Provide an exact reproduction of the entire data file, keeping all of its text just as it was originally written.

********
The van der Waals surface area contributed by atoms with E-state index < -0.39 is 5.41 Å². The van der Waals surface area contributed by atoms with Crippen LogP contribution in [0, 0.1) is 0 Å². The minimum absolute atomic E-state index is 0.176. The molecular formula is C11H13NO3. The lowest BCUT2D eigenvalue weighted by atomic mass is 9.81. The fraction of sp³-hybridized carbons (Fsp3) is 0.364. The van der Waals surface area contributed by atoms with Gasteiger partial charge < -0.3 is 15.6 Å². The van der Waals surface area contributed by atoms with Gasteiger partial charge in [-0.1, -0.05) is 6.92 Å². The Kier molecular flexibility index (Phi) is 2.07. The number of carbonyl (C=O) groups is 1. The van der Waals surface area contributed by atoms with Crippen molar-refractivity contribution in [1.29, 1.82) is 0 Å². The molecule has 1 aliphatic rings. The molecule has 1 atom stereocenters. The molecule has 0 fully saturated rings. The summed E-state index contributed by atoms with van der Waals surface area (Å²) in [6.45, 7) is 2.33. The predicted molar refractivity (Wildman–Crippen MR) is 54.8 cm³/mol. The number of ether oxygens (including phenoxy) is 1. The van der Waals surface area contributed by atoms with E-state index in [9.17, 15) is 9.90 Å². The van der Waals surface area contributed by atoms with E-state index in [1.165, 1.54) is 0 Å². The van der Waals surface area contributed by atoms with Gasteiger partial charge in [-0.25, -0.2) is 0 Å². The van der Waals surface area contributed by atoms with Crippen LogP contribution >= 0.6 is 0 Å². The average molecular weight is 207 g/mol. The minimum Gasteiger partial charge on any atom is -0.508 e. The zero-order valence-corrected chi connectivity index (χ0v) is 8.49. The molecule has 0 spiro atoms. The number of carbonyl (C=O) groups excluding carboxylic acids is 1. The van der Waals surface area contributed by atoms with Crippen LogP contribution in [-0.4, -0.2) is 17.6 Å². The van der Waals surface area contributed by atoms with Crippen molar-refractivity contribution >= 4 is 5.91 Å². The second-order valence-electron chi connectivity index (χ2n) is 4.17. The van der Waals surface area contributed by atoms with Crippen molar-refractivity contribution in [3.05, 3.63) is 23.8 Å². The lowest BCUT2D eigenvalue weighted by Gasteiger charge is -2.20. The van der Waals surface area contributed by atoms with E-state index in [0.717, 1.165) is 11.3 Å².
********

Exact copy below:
The van der Waals surface area contributed by atoms with E-state index < -0.39 is 5.41 Å². The van der Waals surface area contributed by atoms with Crippen LogP contribution in [0, 0.1) is 0 Å². The minimum absolute atomic E-state index is 0.176. The molecular formula is C11H13NO3. The lowest BCUT2D eigenvalue weighted by atomic mass is 9.81. The fraction of sp³-hybridized carbons (Fsp3) is 0.364. The van der Waals surface area contributed by atoms with Gasteiger partial charge < -0.3 is 15.6 Å². The van der Waals surface area contributed by atoms with Gasteiger partial charge in [-0.1, -0.05) is 6.92 Å². The Kier molecular flexibility index (Phi) is 2.07. The number of carbonyl (C=O) groups is 1. The van der Waals surface area contributed by atoms with Crippen molar-refractivity contribution in [1.29, 1.82) is 0 Å². The molecule has 1 aliphatic rings. The molecule has 1 atom stereocenters. The molecule has 0 fully saturated rings. The summed E-state index contributed by atoms with van der Waals surface area (Å²) in [6.45, 7) is 2.33. The predicted molar refractivity (Wildman–Crippen MR) is 54.8 cm³/mol. The number of ether oxygens (including phenoxy) is 1. The van der Waals surface area contributed by atoms with E-state index in [9.17, 15) is 9.90 Å². The van der Waals surface area contributed by atoms with E-state index in [1.165, 1.54) is 0 Å². The van der Waals surface area contributed by atoms with Gasteiger partial charge in [-0.25, -0.2) is 0 Å². The van der Waals surface area contributed by atoms with Crippen LogP contribution >= 0.6 is 0 Å². The average molecular weight is 207 g/mol. The minimum Gasteiger partial charge on any atom is -0.508 e. The zero-order valence-corrected chi connectivity index (χ0v) is 8.49. The molecule has 0 spiro atoms. The number of carbonyl (C=O) groups excluding carboxylic acids is 1. The van der Waals surface area contributed by atoms with Crippen LogP contribution in [-0.4, -0.2) is 17.6 Å². The van der Waals surface area contributed by atoms with Crippen molar-refractivity contribution >= 4 is 5.91 Å². The second-order valence-electron chi connectivity index (χ2n) is 4.17. The van der Waals surface area contributed by atoms with Crippen molar-refractivity contribution in [3.05, 3.63) is 23.8 Å². The lowest BCUT2D eigenvalue weighted by Gasteiger charge is -2.20. The van der Waals surface area contributed by atoms with E-state index in [0.717, 1.165) is 11.3 Å².